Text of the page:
POSITION TITLE: Executive Director, Equal Access to Justice, Inc. (EAJ)
REPORTS TO: EAJ Board of Directors
TYPE OF JOB: Part-time (30 hrs. weekly)
EAJ is a not-for-profit organization serving as a significant source of unrestricted revenue for New Mexico Legal Aid, the New Mexico Center on Law and Poverty, DNA People’s Legal Services and Law Access New Mexico. These are the four civil legal aid providers serving the largest area of the state and offering the greatest variety of legal help to the most people in New Mexico. EAJ raises funds primarily from members of the State Bar of New Mexico.
The position requires past experience in non-profit leadership or C-level management and the demonstrated ability to raise $500,000+ annually. This position further requires a person who is passionate about the need for equal access to justice in New Mexico, and who has the ability to communicate that passion to our funding community.
The Executive Director manages EAJ’s annual campaign and other fundraising efforts, including special events. Further, the Executive Director raises and promotes EAJ’s profile in New Mexico and communicates with the public and our supporters about the need for equal access to justice in our community. The Executive Director facilitates EAJ’s fundraising and public awareness goals by working with the Board of Directors and with the members of the New Mexico legal community and staff at the State Bar of New Mexico, as appropriate. EAJ’s annual fundraising goal is $500,000.00.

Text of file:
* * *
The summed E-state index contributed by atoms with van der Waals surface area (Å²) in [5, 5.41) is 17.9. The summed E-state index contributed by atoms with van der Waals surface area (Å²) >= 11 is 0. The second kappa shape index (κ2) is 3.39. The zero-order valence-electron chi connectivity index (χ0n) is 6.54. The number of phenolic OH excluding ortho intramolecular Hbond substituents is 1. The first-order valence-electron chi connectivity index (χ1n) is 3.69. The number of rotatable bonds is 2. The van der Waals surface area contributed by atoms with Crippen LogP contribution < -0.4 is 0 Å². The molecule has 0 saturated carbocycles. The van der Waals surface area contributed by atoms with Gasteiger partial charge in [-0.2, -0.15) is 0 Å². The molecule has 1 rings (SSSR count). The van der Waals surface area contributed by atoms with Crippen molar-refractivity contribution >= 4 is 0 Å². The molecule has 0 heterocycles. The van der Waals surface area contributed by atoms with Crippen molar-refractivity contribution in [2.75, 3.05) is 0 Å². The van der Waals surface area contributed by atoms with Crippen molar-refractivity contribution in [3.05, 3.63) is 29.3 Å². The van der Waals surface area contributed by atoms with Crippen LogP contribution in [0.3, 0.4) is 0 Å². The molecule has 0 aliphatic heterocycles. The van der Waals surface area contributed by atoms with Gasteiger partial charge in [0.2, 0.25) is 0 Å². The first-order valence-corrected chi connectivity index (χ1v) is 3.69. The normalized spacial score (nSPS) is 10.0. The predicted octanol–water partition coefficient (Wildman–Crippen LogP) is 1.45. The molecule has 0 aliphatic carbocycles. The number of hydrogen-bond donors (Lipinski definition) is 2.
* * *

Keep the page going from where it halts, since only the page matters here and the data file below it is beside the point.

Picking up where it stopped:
DESIRED QUALIFICATIONS AND EXPERIENCE:
- Two years or more experience in non-profit management.
- Demonstrated experience in organizing and leading an annual direct-solicitation fundraising campaign exceeding $500,000.
- Demonstrated strong written and verbal communications skills, including demonstrated ability to clearly articulate organizational goals and purpose.
- Strong organizational skills, including demonstrable broad experience and proficiency with fundraising and organizational technology, including Google Docs, Office, Quickbooks, donor management software, and social media.
- Demonstrated community outreach and building skills.
- Demonstrated ability to organize, inform, and build the Board of Directors.
POSITION DUTIES AND RESPONSIBILITIES:
The Executive Director of EAJ will be responsible for:
- Organizing and leading an annual campaign of direct solicitation.
- Identifying new donors, cultivating existing donors and soliciting gifts from individual attorneys, law firms and other law-related entities.
- Developing new ways to recognize and steward donors to strengthen their commitment and ensure their continued and increased giving.
- Diversifying funding sources by researching, evaluating, and pursuing untapped resources that do not compete with giving to the individual member organizations.
- Preparing fundraising materials, letters, marketing materials, etc.
- Recruiting and coordinating volunteers, including the Board of Directors, to participate in the campaign and make personal solicitations.